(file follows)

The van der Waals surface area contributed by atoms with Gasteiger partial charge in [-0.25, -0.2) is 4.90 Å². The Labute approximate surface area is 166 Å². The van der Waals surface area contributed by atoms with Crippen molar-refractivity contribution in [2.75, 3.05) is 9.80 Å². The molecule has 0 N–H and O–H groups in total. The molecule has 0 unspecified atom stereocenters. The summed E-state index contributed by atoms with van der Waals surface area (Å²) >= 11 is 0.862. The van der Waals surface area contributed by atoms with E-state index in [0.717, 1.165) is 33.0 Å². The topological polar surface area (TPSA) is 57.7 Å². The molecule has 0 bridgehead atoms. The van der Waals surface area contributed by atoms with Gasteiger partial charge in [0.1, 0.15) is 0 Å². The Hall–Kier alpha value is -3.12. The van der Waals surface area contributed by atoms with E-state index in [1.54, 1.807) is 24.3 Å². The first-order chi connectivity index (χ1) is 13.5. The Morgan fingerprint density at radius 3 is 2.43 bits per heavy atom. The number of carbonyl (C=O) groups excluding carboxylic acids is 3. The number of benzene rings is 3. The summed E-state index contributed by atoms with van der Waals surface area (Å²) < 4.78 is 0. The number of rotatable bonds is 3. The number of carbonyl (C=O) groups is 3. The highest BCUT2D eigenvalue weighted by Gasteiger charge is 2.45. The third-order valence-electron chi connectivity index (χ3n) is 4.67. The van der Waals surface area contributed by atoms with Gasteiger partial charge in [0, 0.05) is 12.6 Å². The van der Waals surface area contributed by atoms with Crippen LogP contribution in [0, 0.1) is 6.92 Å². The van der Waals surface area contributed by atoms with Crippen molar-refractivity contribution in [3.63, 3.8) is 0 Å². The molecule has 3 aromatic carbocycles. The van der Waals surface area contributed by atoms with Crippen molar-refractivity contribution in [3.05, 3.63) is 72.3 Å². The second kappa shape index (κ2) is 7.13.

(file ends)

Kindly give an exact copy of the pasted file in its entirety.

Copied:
The van der Waals surface area contributed by atoms with Gasteiger partial charge in [-0.25, -0.2) is 4.90 Å². The Labute approximate surface area is 166 Å². The van der Waals surface area contributed by atoms with Crippen molar-refractivity contribution in [2.75, 3.05) is 9.80 Å². The molecule has 0 N–H and O–H groups in total. The molecule has 0 unspecified atom stereocenters. The summed E-state index contributed by atoms with van der Waals surface area (Å²) >= 11 is 0.862. The van der Waals surface area contributed by atoms with E-state index in [0.717, 1.165) is 33.0 Å². The topological polar surface area (TPSA) is 57.7 Å². The molecule has 0 bridgehead atoms. The van der Waals surface area contributed by atoms with Gasteiger partial charge in [0.1, 0.15) is 0 Å². The Hall–Kier alpha value is -3.12. The van der Waals surface area contributed by atoms with E-state index in [1.54, 1.807) is 24.3 Å². The first-order chi connectivity index (χ1) is 13.5. The Morgan fingerprint density at radius 3 is 2.43 bits per heavy atom. The number of carbonyl (C=O) groups excluding carboxylic acids is 3. The number of benzene rings is 3. The summed E-state index contributed by atoms with van der Waals surface area (Å²) < 4.78 is 0. The number of rotatable bonds is 3. The number of carbonyl (C=O) groups is 3. The highest BCUT2D eigenvalue weighted by Gasteiger charge is 2.45. The third-order valence-electron chi connectivity index (χ3n) is 4.67. The van der Waals surface area contributed by atoms with Gasteiger partial charge in [0, 0.05) is 12.6 Å². The van der Waals surface area contributed by atoms with Crippen LogP contribution in [0, 0.1) is 6.92 Å². The van der Waals surface area contributed by atoms with Crippen molar-refractivity contribution in [3.63, 3.8) is 0 Å². The molecule has 3 aromatic carbocycles. The van der Waals surface area contributed by atoms with Crippen molar-refractivity contribution in [3.05, 3.63) is 72.3 Å². The second kappa shape index (κ2) is 7.13.